Maybe there are females who sell sails or are “class experts” (or as is often said, “experts with no class”), but if there are, they are few and far between, and they are not household names.

Obviously, it has never occurred to the management of all the sailmakers that there are customers, and more importantly potential customers, who really do not enjoy the sailing bro culture that exists within the sailmaking business, and would rather instead purchase sails and have has the “class expert” females.

Perhaps women are not interested in selling sails or being a “class expert”. Maybe they do not want to bother trying to break through the carbon ceiling that the sport has created for women. Or maybe some women want to, and have no chance at either of these jobs because of the obvious gender bias by the owners and management of the sailmaking companies.

Couple this with some too often sexual harassment by rather obnoxious sailmakers and experts with no class and what self respecting woman would want to be part of this culture, to try and change the norms within the sport?

Case in point : expert with no class flies across the country for a one design big boat regatta to help an owner who bought sails from the company. He steps aboard for the first time with his entitled arrogance and wandering eye. He quickly figures out the one female aboard is now his target for the week. As the week progresses he gets more overt in this attention of the female crewmember. Funny comments become overt suggestions. A glance across the dinner table becomes an unwelcome game of footsie under it. He escalates his attempts, is continually rebuffed, but keeps trying. Of course, there’s the butt grab whenever possible. Oh yeah, he’s married with a kid at home, so he’s either in an open marriage or he’s just another creepy middle age sailing industry semi bro who goes home empty handed and has to touch himself instead.

There is not going to be a single solution to getting more people to race sailboats more often, but the things that can be fixed should be fixed one by one. So to the owners and CEO’s of sailmakers – here’s a challenge for you – get more (some?) women selling sails and being experts with class. Watch your sales increase and see more people having fun more often. Discuss here.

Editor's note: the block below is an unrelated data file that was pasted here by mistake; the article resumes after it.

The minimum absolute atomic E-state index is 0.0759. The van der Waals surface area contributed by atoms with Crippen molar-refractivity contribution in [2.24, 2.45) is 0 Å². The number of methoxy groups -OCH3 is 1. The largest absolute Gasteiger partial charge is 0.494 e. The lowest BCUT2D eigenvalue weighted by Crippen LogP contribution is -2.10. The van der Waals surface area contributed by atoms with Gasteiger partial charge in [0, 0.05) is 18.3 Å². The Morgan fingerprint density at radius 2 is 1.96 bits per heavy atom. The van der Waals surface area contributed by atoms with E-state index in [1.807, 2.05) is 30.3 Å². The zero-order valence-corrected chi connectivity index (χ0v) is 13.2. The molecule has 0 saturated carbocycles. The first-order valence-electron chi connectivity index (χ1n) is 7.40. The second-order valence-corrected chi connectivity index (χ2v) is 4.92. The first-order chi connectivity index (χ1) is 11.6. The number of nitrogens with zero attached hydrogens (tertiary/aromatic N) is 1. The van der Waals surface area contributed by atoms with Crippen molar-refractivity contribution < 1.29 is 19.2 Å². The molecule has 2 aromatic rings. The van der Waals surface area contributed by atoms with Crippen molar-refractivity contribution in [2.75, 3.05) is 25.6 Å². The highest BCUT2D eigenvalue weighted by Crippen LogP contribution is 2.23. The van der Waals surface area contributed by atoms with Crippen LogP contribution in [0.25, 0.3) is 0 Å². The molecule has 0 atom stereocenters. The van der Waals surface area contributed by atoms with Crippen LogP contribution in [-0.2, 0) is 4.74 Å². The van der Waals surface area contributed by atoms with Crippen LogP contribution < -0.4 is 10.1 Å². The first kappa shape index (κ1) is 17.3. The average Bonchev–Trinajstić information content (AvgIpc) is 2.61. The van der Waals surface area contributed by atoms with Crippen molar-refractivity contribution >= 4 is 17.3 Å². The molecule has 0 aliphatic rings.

Title inspiration thanks to the Divinyls


October 16th, 2018

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Here is a terrific piece of news that fits nicely as a bit of a counterpoint to our I Touch Myself piece….

CORONA DEL MAR, Calif., Oct. 16, 2018 – The Sailing Convention for Women presented by Gail Hine will be held on Sat., Feb. 2, 2019 at the Bahia Corinthian Yacht Club in Corona del Mar. Sponsored by BoatUS, the daylong event is a series of 33 workshops for ladies-only, and include shore- and-boat-based sessions that offer beginners to experts a welcoming environment to learn more about all things sailing.

“This is where women sailors go to learn,” said Convention Creator/Director Gail Hine. “The Convention gives women an opportunity to meet other women sailors, discuss options for more cruising and daysailing, find out about existing women’s sailing organizations in their area as well as instructional programs available. We have something meaningful for everyone,” she added.

Attendees select a combination of workshops in areas that best fit their interests and abilities. Course instructors are top women sailors, many of whom are U.S. Coast Guard-licensed captains. Workshops include Welcome Aboard for Beginners, Diesels, Going Up the Mast, Docking, Suddenly Singlehanded, Weather, Sail Trim, Basic Navigation, Electronic Navigation, Electrical Systems, DIY Canvas Projects, How to Heave a Line, Nighttime Navigation, Winch Workshop, Spinnaker Rigging, Offshore Cruising, Emergency Equipment & Life Raft Demo, and Introduction to Sailing.